• RandyW RandyW on Apr 27, 2021

    I have one in almost mint condition. I bought the 1988 Mitsubishi Van Wagon new in 1988, I'm the original owner and it's never been in an accident. It's white like the one above. Always garaged. It has over 200k miles on it and ran perfectly when I parked it last about 8 years ago. Clean title and California Non-OP current. I'm sur it would take some work to get it running due to sitting so long, gas would have to be purged and such. I was fortunate to buy an additional 1989 blue one for spare parts which I still have and would be included if someone was interested in purchasing them. I love that van it was so reliable and comfortable to drive, travel in, and had lots of power despite what some have said. I parked it because I'm older now and had no need for it but never sold it. It's a treasure! I thought it would be a perfect EV conversion for someone! I would like to sell it to someone who would love it as I have.

  • Snickel Fritz I just bought a '97 JX 4WD 4AT, and though it's not quite roadworthy yet I am already in awe of it's simplicity and apparent ruggedness. What I am equally in awe of, is the scarcity of not only parts but correct information regarding anything on this platform. I'm going to do my best to get this little donkey back on it's feet, but I wouldn't suggest this as a project vehicle for anyone who doesn't already have several... and a big impressive shop with a full suite of fabrication/machining/welding equipment, and friends with complimentary skillsets, and extra money, and... you get the idea. If you don't, I urge you to read up on the options for replacing anything on these rigs. I didn't read enough before buying, and I have zero of the above suggested prerequisites... so I'm an idiot, don't listen to me. Go buy all of 'em!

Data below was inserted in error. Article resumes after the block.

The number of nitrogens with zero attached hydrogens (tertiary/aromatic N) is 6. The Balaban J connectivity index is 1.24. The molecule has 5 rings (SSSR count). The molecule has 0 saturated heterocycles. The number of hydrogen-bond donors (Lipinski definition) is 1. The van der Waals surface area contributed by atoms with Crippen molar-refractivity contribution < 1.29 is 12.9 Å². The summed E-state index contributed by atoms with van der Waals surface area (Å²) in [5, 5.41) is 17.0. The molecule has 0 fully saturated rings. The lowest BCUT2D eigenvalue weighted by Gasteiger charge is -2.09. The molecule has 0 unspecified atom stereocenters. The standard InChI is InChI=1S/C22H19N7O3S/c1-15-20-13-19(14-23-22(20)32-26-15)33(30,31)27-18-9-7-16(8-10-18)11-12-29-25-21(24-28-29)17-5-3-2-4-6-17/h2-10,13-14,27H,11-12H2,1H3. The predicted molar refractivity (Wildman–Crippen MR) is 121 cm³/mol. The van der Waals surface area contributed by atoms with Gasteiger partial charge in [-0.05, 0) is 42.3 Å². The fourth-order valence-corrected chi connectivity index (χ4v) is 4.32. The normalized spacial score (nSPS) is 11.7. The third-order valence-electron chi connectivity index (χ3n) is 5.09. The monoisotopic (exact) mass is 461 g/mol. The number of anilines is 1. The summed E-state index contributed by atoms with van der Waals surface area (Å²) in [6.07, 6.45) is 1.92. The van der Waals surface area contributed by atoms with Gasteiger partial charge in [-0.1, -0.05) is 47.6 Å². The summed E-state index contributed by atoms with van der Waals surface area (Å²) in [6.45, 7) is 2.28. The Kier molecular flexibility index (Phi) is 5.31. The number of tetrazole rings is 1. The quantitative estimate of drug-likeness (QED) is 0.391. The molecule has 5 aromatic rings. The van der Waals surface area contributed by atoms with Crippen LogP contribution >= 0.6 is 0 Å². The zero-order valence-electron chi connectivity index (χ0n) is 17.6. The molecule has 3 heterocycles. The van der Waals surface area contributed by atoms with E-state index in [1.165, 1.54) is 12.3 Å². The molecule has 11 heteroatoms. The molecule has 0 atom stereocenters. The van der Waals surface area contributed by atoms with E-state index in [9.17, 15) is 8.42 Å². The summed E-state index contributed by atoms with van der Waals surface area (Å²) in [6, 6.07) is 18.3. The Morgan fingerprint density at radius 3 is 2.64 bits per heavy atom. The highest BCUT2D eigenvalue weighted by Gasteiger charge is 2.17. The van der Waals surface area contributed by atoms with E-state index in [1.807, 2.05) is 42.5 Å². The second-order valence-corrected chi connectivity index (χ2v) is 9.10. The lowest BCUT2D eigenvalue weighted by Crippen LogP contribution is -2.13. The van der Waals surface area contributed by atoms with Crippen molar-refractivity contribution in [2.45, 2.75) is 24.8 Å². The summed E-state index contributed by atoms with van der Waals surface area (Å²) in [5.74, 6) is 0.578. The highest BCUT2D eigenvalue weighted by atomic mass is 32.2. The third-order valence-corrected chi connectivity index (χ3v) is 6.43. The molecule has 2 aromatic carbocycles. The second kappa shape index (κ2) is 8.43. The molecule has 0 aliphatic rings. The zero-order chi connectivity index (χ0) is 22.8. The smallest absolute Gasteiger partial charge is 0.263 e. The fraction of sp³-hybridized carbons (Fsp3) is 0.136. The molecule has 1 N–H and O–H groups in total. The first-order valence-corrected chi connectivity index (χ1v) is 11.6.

• Bryan Raab Davis I actually did use the P of D trope, but it was only gentle chiding, for I love old British cars of every sort.
  • ScarecrowRepair The 1907 Panic had several causes of increased demand for money:[list][*]The semi-annual shift of money between farms and cities (to buy for planting and selling harvests)[/*][*]Britain and Germany borrowing for their naval arms race[/*][*]San Francisco reconstruction borrowing after the 1906 earthquake and fire[/*][/list]Two things made it worse:[list][*]Idiotic bans on branch banking, which prevented urban, rural, and other state branches from shifting funds to match demands. This same problem made the Great Depression far worse. Canada, which allowed branch banking, had no bank failures; the US had 9000 failures.[/*][*]Idiotic reserve requirements left over from the Civil War which prevented banks from loaning money; they eventually started honoring IOUs illegally and started the recovery.[/*][/list]Been a while since I read up on it, so I may have some of the details wrong. But it was an amazing clusterfart which could have been avoided or at least tamed sooner if states and the feds hadn't been so ham handed.
  • FreedMike Maybe this explains all the “Idiots wrecking exotic cars” YouTube videos.
  • FreedMike Good article! And I salute the author for not using the classic “Lucas - prince of darkness” trope, well earned as it may be. We all know the rap on BL cars, but on the flip side, they’re apparently pretty easy to work on (at least that’s the impression I’ve picked up). On the other hand, check the panel fits on the driver’s and passenger’s doors. Clearly, BL wasn’t much concerned with things like structural integrity when it chopped the roof off a car designed as a coupe.